A seminal work, which offers an interesting, if dated, critique of capitalism and an alternative way of perceiving the world’s dominant system of social organization. Certainly the thoughts expressed by Marx and Engels lays bare the assumptions which accompany our embrace of capitalism, but its longevity may owe much to the absence of a workable alternative to date (the subsequent attempts at the implementation of communism being largely discredited).
Working as I do in an integrated Health & Social Care environment, ostensibly geared to working with older citizens, this book had a resounding resonance with my own professional experience. The loss of my grandparents in recent years also bore some of the hallmarks of the tensions alluded to by Gawande, between the expectations and aspirations of people faced with the additional years, which for many, modern science has made possible and systems which may be subverted towards longevity as a destination in itself, without recourse to the ‘quality of life’ issues, with which they are inevitably bound. Gawande makes a very cogent case for considering the role of western medicine in contemporary society and the potential for Drs to collude with patient’s assumed desire for survival, because treatments are possible, rather than initiate ‘difficult conversations’ which establish ‘what matters’ to the individual. The author describes common examples of clinicians instinctive leaning towards the exhaustion of a catalogue of possible interventions, without necessarily relating decision-making to what the patient is seeking to achieve through treatment. The book may thus be seen as a rallying cry to clinicians to rebalance the power differential which has evolved between the professional and the patient. However, there is also an implied criticism of societies that have become distanced from the reality of death. In the past, families and individuals were arguably more exposed to the experience and consequences of ageing and dying. In contrast to today, when such decline is frequently behind hospital doors, managed by professionals, the sanitizing of the process may have resulted in societies less equipped emotionally and practically to procure and recognize a ‘good’ death. For example, the author contrasts the experience of many with the often enlightened approach adopted by the hospice movement, which could inform much of ‘mainstream’ medical ‘end-of-life pathways’. In his quite profound book, Gwawande’s sensitive writing style invites overdue reflection on how we have come to the current state of affairs. Given the ageing populations of most western nations, he has also perhaps rendered us a great service, initiating a wake-up call to all of us, to consider how we would want the last stages of our lives to look like (and equally pressing – not look like) and to have the courage to ensure our nearest and dearest are aware of our wishes. Abdicating responsibility for defining a ‘good death’ in our own terms, potentially leaves the decision-making, when the time comes, in the hapless hands of those without the clarity of ‘knowing’. For those of us in a position to initiate such difficult conversations, the reward of short-term discomfort may be surprising responses, but also understanding and knowledge with which to advocate the most appropriate outcome. A really thought-provoking read.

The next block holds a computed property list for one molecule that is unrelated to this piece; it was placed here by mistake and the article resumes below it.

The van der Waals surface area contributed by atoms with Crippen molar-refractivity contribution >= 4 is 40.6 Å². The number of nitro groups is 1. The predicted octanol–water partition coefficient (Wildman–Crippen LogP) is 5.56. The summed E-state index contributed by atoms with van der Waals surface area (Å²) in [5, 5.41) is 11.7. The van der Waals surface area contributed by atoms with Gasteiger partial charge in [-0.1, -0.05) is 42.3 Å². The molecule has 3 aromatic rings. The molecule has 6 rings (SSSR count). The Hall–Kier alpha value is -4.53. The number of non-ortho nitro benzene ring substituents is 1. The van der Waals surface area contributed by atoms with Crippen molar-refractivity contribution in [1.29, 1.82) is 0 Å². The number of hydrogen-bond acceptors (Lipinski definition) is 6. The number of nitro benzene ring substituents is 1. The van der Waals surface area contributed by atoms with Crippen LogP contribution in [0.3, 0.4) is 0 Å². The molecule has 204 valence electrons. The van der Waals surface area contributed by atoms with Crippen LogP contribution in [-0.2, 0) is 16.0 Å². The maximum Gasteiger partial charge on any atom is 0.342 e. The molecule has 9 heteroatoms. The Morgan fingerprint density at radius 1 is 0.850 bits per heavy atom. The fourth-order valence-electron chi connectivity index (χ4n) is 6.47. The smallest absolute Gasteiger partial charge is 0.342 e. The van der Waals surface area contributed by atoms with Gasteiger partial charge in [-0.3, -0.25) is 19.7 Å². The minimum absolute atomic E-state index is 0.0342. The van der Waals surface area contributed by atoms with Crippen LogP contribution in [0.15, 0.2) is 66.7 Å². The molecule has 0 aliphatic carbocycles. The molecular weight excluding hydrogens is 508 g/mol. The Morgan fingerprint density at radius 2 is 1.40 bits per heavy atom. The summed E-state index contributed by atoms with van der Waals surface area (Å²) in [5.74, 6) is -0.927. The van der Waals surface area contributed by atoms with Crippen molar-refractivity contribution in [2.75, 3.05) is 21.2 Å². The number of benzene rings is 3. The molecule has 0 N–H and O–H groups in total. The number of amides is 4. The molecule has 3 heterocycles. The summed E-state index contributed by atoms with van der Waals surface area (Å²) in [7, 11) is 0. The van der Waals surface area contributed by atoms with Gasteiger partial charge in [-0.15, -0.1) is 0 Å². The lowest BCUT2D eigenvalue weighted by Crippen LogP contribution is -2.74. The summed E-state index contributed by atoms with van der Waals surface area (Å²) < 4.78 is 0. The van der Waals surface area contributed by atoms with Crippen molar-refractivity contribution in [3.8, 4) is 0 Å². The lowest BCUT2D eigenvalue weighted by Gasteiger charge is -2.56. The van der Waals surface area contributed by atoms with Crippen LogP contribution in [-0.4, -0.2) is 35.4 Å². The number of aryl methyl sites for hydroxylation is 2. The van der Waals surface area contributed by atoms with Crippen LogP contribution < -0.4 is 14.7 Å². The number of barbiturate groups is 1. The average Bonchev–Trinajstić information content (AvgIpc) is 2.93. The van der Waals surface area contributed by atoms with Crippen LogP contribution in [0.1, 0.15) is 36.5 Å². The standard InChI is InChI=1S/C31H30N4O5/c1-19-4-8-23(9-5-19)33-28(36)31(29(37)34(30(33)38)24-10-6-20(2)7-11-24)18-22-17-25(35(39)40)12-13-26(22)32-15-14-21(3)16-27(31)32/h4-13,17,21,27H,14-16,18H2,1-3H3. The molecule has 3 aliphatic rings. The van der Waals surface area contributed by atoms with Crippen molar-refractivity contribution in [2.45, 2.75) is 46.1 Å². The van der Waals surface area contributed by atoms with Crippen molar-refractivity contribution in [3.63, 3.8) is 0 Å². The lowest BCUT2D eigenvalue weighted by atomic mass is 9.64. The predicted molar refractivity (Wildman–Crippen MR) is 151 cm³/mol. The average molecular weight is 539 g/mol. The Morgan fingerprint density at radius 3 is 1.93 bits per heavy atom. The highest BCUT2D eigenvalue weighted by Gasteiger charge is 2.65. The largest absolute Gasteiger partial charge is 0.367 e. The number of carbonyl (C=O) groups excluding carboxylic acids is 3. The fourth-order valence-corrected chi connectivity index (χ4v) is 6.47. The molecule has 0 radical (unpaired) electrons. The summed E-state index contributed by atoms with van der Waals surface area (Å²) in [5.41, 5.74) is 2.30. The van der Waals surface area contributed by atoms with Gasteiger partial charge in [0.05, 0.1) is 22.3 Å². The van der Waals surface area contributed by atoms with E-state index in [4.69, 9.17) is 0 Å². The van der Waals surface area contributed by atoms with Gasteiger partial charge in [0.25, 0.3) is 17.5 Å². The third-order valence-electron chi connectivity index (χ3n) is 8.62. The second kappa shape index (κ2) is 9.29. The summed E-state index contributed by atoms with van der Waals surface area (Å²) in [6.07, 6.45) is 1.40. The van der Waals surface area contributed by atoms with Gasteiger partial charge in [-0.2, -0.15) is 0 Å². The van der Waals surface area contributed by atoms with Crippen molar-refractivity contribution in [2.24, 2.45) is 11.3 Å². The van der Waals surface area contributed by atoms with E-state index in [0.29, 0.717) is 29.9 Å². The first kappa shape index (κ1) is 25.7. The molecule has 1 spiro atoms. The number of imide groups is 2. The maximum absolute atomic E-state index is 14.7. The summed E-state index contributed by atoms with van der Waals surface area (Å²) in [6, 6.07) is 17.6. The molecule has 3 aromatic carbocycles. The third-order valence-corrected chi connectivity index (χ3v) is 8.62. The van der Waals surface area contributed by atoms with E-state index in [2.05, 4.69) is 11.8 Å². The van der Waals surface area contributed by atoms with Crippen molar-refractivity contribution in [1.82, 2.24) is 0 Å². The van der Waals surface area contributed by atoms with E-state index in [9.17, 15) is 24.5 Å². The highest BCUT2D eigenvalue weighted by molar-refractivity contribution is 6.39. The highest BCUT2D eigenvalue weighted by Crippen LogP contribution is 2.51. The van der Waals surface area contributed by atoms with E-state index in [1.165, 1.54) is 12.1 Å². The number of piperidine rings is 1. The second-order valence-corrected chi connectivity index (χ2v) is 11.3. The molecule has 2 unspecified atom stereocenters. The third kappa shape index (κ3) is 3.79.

James May rambles through a profound century of life-changing inventions with interesting observations and no small amount of humour. Ardent viewers of ‘Top Gear’ will be aware of the disparaging treatment of May by the other presenters and yet here the ‘geeky one’ reaches out to those of us with a similar appreciation of man’s technical advances, in a terrific homage to human ingenuity.
We all have talents, this seems self-evident, but in a world apparently possessed by a clamouring for celebrity culture and the reward of extrovert behaviour, there is a risk that we trade charisma for depth and push ‘quiet’ souls to the margins. This book makes a compelling case for re-evaluating the contribution of the introverted and examines why the range of human personalities exists, what are the implications for those who fall to the introverted end of that continuum and for those successful in overcoming such a potential disadvantage, how did they do it? Naturally there is an obvious attraction in this book for introverts everywhere (though western culture appears to offer the greatest challenge) and there is a warming validation in Susan Cain’s explanation that it’s OK to be ‘quiet’. The cerebral-leaning are not to be pitied, the ‘geeky’, the ‘shy’ are capable of making profound contributions in work and social life and this book offers some real insight for those seeking to understand how best to relate. The book also offers strategies for the introvert not wanting to be held hostage to their natural self. I found it gratifying to find that introverts don’t need to move to China to be appreciated, but awareness of approaches that might oil the wheels of relationships were thought-provoking. This book reaffirms that ‘it takes all sorts’, but my favourite quote appears in the conclusion, “The secret to life is to put yourself in the right lighting.For some it’s a Broadway spotlight; for others, a lamplit desk”. Thank goodness for that!